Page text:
Helen Rose’s Outdoor Diary: Ardrishaig. December 2021



As we are still in the grip of the Covid 19 Pandemic, exotic travel is not possible and most of my blogs have been fairly local, however, The Glasgow Ramblers arranged a weekend trip to Ardrishaig . They are an excellent walking club and very welcoming to new members. Also, I like that The Ramblers Association is a charity, celebrating the pleasures of walking and protecting the places people love to walk. Every area in the UK has a local branch.

Ardrishaig is a coastal village on Loch Gilp, at the southern entrance to the Crinan Canal in Argyllshire in the west of Scotland. It lies immediately to the south of Lochgilphead with the nearest larger town being Oban. We stayed in the Argyll Backpackers Hostel . I particularly liked the sculpture of Jack named after,  the owners’ Dad who was a keen hosteller, looking out to the loch at the front of the hostel. Jack came from the 1988 Glasgow Garden Festival. We were very comfortable in the hostel, where most of us stayed and we bought carry out meals from Lochgilphead to eat in the lounge area.

39 Steps Walk


We arrived on Friday afternoon (about a three hour drive from Glasgow) and set off on the afternoon walk on the 39 steps from Ardrishaig. It was on the hill and forest backdrop to Ardrishaig but it was more than 200 steps and about 4 miles to walk! The weather was not kind to us and we had light rain all the way but still great to have all that fresh air.

As we had several people in the group knowledgeable on flora, we could identify many of the wild plants. It had been a warm dry summer and the rowan trees were heavy with berries. This is seen as a sign of a long very cold winter. We will just have to wait and see how accurate the rowan tree is!

Crinan Trail

The next day there were two walks on offer and I chose the Crinan Trail as we had been promised magnificent views. The walk starts from Crinan by the canal mouth where we saw the Para Handy boat moored. The Vital Spark is a fictional Clyde Puffer created by Scottish writer Neil Munro. As its captain, the redoubtable Para Handy, often says: “the smertest boat in the coastin’ tred”.

At the start of the canal there is the smallest lighthouse I have ever seen. The Canal crosses the Kintyre Peninsula to the sea from Loch Fyne. We set off uphill through the forest in warm humid weather but thankfully no rain and came to a perfect stop for refreshments looking over to the islands of Jura and Scarba where there is the Corryvrekin Whirlpool. Strong tidal currents cause the whirlpool in the narrow straits.

We continued upwards and onwards for our lunch beside the cairn with stunning open views. The hill is just short of 700 feet in height and has the remains of ‘Castle Dounie’, an Iron Age dun or hillfort with clear sections of outer wall remaining. It was a relaxing lunch with good views but we had to leave reluctantly to complete the walk.

Dunadd Fort

On Sunday morning we drove to Dunadd Fort which was originally an Iron Age fort but then a centre of the Gaelic kings of Dal Riata between 500 and 800 AD. It’s a surprisingly steep (and on this occasion rather slippery underfoot) ascent to the 200 feet high summit with huge panoramas all around. It is a long time since I scrambled so it took some effort but it was well worth it for the history and the views.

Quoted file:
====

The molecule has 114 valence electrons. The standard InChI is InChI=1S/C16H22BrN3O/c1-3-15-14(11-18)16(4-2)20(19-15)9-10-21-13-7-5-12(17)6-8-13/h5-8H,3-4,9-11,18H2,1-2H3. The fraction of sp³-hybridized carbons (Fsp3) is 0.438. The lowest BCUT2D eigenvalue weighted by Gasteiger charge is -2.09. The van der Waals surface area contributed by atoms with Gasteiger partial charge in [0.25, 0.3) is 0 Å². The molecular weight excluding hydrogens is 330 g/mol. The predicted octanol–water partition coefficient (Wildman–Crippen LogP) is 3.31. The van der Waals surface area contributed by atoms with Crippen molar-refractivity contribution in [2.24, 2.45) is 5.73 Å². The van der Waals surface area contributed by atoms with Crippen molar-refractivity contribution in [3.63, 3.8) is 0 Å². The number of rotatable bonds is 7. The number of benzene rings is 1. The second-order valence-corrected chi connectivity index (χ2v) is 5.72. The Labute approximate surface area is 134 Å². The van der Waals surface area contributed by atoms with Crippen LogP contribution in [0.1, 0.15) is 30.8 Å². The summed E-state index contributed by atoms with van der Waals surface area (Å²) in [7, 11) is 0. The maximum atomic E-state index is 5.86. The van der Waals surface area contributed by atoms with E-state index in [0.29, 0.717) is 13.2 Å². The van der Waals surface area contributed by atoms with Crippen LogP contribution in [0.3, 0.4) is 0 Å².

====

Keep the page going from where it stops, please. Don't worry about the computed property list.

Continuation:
There were also the remains of a broch near the top. A broch is an Iron Age drystone hollow-walled structure. Lower down there is a footprint carved into the rock thought to be associated with coronation rituals. One of the group actually fitted in to the footprint!  Certainly, a Cinderella moment.

Carnasserie Castle 

After visiting Dunadd Fort, we drove on to Kilmartin Village for a walk to Carnasserie Castle. It was very wet by now so we moved at a pace through the countryside and up to the Castle. Carnasserie Castle (also spelled Carnassarie) is a ruined 16th-century tower house noted for its unusual plan and renaissance detailing. The castle was built by reforming (Protestant) churchman John Carswell who was Rector of Kilmartin, Chancellor of the Chapel Royal at Stirling, and later titular Bishop of the Isles. Carswell published the first book to be printed in Scottish Gaelic, a translation of John Knox’s Book of Common Order. Construction began in 1565 using masons brought from Stirling. Although notionally built for Carswell’s patron, the Earl of Argyll, he intended it as a personal residence for himself. In 1690, the castle was burned down in a feud.  Although the outer walls remain largely undamaged, Carnasserie was never rebuilt. It is open to the public to climb on to the top but was closed on our visit so we missed the views over the countryside.

Kilmartin Glen

We returned to Kilmartin village for lunch at the Kilmartin Hotel and to dry out before the journey home. The surrounding area spans 5,000 years with a multitude of cairns, standing stones, carved rock, stone circles, forts and castles. Kilmartin Glen is considered to have one of the most important concentrations of Neolithic and Bronze Age remains in Scotland. There are more than 350 ancient monuments within a six mile radius of the village with 150 of them being prehistoric. Monuments include standing stones, a henge monument, numerous cists, and a ‘linear cemetery’ comprising five burial cairns. Several of these, as well as many natural rocks, are decorated with cup and ring marks. I have visited the Kilmartin Stones on a previous trip to the area. We intend to return in the future to see all of these important monuments.

This was a very enjoyable trip despite the rainy days and well worth the journey to Ardrishaig. Many thanks to Ian and Bobby for arranging it and organising the walks.




Helen Rose Outdoor Diary: New Lanark and Falls of Clyde.
Helen Rose Outdoor Diary: Glen Affric

This section: Helen Rose Hillwalking Diary

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